Additionally, the BELL garden has volunteer Saturdays where the community tends to the garden and takes home produce. Most of their volunteers are college students that need “volunteer hours for the TN Promise Scholarship or college groups, such as fraternities, sororities, alumni groups, etc.” The BELL Garden even had a group of college students from 13 different countries meet in Washington D.C. and travel by bus on a scholarship from Fullbright International to volunteer at the BELL Garden as well as at other gardens all over the United States. Religious and school groups from surrounding states drive to Nashville for weekend visits and volunteer as part of their experience. Crawford expressed that “it’s a lot of fun working and talking with the volunteers and they enjoy the opportunity. They are always thanking us for having them.” The BELL Garden, a 501c nonprofit with a budget of about $25,000 per year, is the only nonprofit that allows families with children as young as four to participate, so church volunteer groups with families often choose the BELL for their gatherings (Crawford).

Dr. Charlotte Reznick, a child educational psychologist and Associate Clinical Professor of Psychology at UCLA, told Psychology Today that spring is a time of renewal and suggests that children can be directed toward their right path by being connected with their own inner seeds of peace, joy, and love. Reznick suggests they be taught how to “heal the hurts of their personal dark winter–in the present, and from the past.” She makes a strong connection by expressing that “children need to be supported in the development of their potential through the healing power of their own imaginations.”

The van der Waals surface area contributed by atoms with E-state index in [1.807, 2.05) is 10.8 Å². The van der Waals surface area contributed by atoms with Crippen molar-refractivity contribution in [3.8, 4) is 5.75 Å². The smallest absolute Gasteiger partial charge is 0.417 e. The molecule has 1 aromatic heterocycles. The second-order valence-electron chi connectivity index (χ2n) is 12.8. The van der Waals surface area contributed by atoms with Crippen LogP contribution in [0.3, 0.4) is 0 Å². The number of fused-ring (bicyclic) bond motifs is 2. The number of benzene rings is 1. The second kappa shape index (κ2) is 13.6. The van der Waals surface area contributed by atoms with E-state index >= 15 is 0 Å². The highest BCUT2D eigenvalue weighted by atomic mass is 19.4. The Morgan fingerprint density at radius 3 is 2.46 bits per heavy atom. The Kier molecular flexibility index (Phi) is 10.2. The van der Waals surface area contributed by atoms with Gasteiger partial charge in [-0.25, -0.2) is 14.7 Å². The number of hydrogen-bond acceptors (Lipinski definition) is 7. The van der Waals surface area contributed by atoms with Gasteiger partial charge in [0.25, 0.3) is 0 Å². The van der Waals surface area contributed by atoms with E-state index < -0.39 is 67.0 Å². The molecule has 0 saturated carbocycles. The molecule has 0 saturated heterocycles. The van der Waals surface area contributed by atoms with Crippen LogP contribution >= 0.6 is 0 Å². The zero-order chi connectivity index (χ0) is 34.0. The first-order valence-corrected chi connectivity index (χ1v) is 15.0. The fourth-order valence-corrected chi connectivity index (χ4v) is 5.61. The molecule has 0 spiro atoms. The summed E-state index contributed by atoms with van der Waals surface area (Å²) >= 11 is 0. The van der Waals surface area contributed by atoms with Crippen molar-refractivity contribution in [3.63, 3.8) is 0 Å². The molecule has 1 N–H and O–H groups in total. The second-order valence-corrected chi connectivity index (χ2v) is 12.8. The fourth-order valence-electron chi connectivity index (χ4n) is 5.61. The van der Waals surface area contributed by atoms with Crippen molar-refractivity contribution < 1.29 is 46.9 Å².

One technique that Reznick suggests children use is that of developing a magic garden. The magic garden could be literal or figurative, with plants and vegetation acting as symbolic representations, but in a magical garden, children “find themselves surrounded by rainbow light as they walk their special path”… there are beautiful rainbow flowers and singing birds… In front of them exists a large, stunning gate that requires a key for it to be opened that can be found under a rock. Children are then encouraged to notice whether or not their key is gold, silver, or copper. The key has the child’s initials carved on it so she knows it belongs to her and is then encouraged to build and grow her magical space. Children plant whatever they want in this magical and personal terrain. They may even choose to cultivate seeds of peace, joy, happiness, and of calmness. Any qualities that one would like to see increased or brought to life is acknowledged, as this is their own special space to receive from the earth that which they need most. For example, “one eight-year-old little girl received rainbow glasses to help her see her world in a more positive light which also resulted in the decrease of chronic stomach pains. Another child received the gift of a golden heart to help him heal the physical heart-breaking pain he experienced during his parents’ divorce” (Reznick).

Where else can Edible Learning Labs be implemented?